NoncodingRNAs: from bench to bedside
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KeywordsBreast Cancer Human Breast Cancer Downstream Target Altered Expression Epigenetic Mechanism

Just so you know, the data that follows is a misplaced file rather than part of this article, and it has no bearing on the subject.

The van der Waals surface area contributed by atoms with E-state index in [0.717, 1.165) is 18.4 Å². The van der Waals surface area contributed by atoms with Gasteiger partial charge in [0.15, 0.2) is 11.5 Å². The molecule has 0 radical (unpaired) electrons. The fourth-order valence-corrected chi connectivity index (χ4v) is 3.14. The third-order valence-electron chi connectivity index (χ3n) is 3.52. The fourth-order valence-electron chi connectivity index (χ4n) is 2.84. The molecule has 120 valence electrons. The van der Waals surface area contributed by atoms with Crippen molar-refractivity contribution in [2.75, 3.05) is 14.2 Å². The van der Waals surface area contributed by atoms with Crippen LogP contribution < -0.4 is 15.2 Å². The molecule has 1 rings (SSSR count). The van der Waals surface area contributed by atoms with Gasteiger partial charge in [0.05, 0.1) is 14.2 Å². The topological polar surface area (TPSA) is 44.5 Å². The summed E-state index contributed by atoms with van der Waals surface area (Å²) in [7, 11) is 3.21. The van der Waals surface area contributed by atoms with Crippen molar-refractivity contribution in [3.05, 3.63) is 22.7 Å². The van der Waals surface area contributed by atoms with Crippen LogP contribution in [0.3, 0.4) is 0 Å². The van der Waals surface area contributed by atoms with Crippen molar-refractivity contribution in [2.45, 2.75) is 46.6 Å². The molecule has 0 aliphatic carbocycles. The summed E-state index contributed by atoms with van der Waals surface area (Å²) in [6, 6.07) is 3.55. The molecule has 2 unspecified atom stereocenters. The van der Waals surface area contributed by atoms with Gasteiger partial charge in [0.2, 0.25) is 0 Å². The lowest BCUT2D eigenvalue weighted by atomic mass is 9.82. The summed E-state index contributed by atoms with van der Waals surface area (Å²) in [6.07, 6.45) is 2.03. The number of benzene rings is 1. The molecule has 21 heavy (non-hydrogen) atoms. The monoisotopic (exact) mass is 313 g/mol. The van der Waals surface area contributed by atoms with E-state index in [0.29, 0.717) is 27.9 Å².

The newly discovered differential expression in numerous tissues, key cellular processes and multiple diseases for several families of long and short noncodingRNAs (ncRNAs, RNAs that do not codify for proteins but for RNAs with regulatory functions), including the already famous class of microRNAs (miRNAs), strongly suggest that the scientific and medical communities have significantly underestimated the spectrum of ncRNAs whose altered expression has significant consequences in diseases. miRNA and other short or long ncRNA alterations are involved in the initiation, progression and metastases of human breast cancer. The main molecular alterations are represented by variations in gene expression, usually mild and with consequences for a vast number of target protein coding genes. The causes of the widespread differential expression of ncRNAs in malignant compared with normal cells can be explained by the location of these genes in cancer-associated genomic regions, by epigenetic mechanisms and by alterations in the processing machinery. miRNA and other short or long ncRNA expression profiling of human breast tumors has identified signatures associated with diagnosis, staging, progression, prognosis and response to treatment. In addition, profiling has been exploited to identify ncRNAs that may represent downstream targets of activated oncogenic pathways or that are targeting protein coding genes involved in cancer. Recent studies proved that miRNAs and noncoding ultraconserved genes are main candidates for the elusive class of cancer predisposing genes and that other types of ncRNAs participate in the genetic puzzle giving rise to the malignant phenotype. Last, but not least, the shown expression correlations of these new ncRNAs with cancer metastatic potential and overall survival rates suggest that at least some member of these novel classes of molecules could potentially find use as biomarkers or novel therapeutics in cancers and other diseases.